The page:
No matter how far you climb up the ladder, do meetings still give you a weird feeling in the pit of your stomach? Does sitting in a room or Zoom call with your peers or leadership make you want to bite your nails or secretly wish that you were anywhere but your current calendar invite? 

This can be even more nerve-wracking if the meeting surrounds an important decision – such as selecting a new workflow or system for a department – and you were asked to lead it. You now have the tough task of building trust in a room full of people who may not know each other personally and are waiting to hear something interesting from you quickly or else they’ll lose interest. 

How do you boost confidence in both yourself and each other at the same time? Here are some recommendations on how to make this work:

1. Shut Your Laptops

It can be extremely hard to turn your brain off and not think about the six tasks you were in the middle of before the meeting started, but it’s extremely rude to not give the speaker your full attention and be typing or browsing on your laptop as they talk. According to Harvard Business Review, managers who often send emails during meetings are 2.2 times more likely to have direct reports who also multi-task in meetings, which is distracting and severely limits how engaged they can be in the discussion.  

In other words, it’s unproductive. Don’t do it.

2. Ask Questions, Even When You Know the Answer

In meetings built around solving problems, avoid offering an immediate solution. Instead, ask open-ended questions that prompt deeper discussion such as:

  • Why?
  • How do you measure success for this type of project? What’s our ROI?
  • Should we apply OKRs? And if so, which ones?
  • That seems counterintuitive – in what context does this apply?
  • Will this scale if we expand our services and/or experience rapid growth?
  • Who owns this workflow or will be affected by it?

By demonstrating humility and interest, you build trust.

3. Address “The Talker”

Does your team/office have a member with strong opinions who’s more than willing to share them or is highly respected by others in the room? Sometimes unintentionally, this person can dominate the space, leaving little room for others to talk or making others feel uncomfortable sharing their opinions.

If they are willing, have them jot their notes on a whiteboard (many offices today have dry erase walls that can be written on). It may even be worthwhile sharing the intention of the meeting with the person beforehand. They could then play devil’s advocate and lead part of the conversation in an area they’re particularly knowledgeable in. This gives them a piece of control while leaving space for others to “say their peace.”

4. Focus on Outcomes

It is very, very easy to get sidetracked in meetings and start to ramble. No one’s perfect – it happens – but if it’s done repeatedly, nothing will get accomplished.  

Start by conveying this in your meeting invite. Have an agenda. Write out what you hope to gain and who should be speaking to what (if possible). This not only makes sure you stick to time, but also drives accountability and gives clear direction on how to progress once this wraps up.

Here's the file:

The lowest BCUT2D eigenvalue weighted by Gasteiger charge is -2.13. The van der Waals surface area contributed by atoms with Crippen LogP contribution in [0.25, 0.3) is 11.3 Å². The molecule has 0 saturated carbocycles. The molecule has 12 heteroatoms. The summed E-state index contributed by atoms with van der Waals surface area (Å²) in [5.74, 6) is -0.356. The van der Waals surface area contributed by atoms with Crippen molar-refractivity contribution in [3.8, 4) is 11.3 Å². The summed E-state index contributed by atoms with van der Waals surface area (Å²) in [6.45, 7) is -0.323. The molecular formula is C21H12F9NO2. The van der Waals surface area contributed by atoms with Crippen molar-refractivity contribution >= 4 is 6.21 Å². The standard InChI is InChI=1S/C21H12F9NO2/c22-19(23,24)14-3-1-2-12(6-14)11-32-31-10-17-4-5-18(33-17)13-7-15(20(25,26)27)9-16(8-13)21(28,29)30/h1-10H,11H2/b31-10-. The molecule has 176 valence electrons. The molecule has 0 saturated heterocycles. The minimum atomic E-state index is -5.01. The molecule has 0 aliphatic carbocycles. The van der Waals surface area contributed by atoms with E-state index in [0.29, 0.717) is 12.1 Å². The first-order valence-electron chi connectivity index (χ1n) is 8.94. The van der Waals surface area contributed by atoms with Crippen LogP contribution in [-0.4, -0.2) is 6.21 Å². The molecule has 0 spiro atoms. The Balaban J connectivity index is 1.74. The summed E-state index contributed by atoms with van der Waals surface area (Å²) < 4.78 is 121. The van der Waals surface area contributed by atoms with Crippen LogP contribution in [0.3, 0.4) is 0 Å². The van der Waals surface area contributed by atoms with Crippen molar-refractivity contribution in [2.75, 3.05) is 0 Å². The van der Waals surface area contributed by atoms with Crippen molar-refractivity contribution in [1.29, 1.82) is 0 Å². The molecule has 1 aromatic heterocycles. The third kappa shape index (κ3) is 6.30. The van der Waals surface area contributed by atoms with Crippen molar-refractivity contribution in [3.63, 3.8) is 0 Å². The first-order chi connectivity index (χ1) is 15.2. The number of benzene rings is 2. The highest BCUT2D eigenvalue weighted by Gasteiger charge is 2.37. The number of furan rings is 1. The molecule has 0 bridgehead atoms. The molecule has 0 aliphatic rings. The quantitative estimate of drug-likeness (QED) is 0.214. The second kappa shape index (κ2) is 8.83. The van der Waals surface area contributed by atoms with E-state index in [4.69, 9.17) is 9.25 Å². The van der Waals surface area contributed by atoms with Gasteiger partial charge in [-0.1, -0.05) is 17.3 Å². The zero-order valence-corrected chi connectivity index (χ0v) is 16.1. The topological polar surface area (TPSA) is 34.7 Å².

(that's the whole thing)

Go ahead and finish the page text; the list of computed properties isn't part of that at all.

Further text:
During the meeting, remind people of its purpose whenever the discussion strays off-course. And make it a point to end the meeting once you’ve reached the outcome you’re looking for. Productive meetings usually have that ring to it.

5. Engage the Quiet Ones

While some love to speak during meetings, others aren’t always as confident. They may prefer speaking one-on-one or via email, which is fine – but if you’re completely quiet during every meeting, someone will take notice. You’ll need to create a space for them.

Just like the person who tends to overshare, it may be helpful to send talking points to more reserved guests beforehand so they have time to think through the topic. During the meeting, spot opportunities to pull them into the conversation. It still may be a bit unnerving to them, but at least they’ve had time to think through their answer. They’ll see you as someone looking out for them and will be willing to listen to you as you’ve given more people a chance to be heard.

6. Enforce Zero Tolerance for Interruptions

Making sure everyone can contribute fully without disruption is just good business. Whether done consciously or not, interrupting people mid-conversation is flippant and does not foster any progress. It’s up to us to graciously remind others that this is unacceptable behavior that must be stopped. 

A blanket “no interrupting” policy is a good place to start. When someone slips up, a simple “Hang on a second – I want to make sure [insert employee’s name here] has a chance to finish” from you serves as reinforcement and ensures no one is silenced.

This helps you set the tone and if you’re capable of garnering that respect and giving instruction that’s listened to, people will begin to trust your word because you’re willing to protect everyone in the room.

Interested in learning how other Systems leaders have built trust in meetings with stakeholders and colleagues at their organizations? Request to Join Our Community >

Pamela Seaton
About Pamela Seaton

Pamela is a journalist and technology enthusiast writing for the growing business systems community.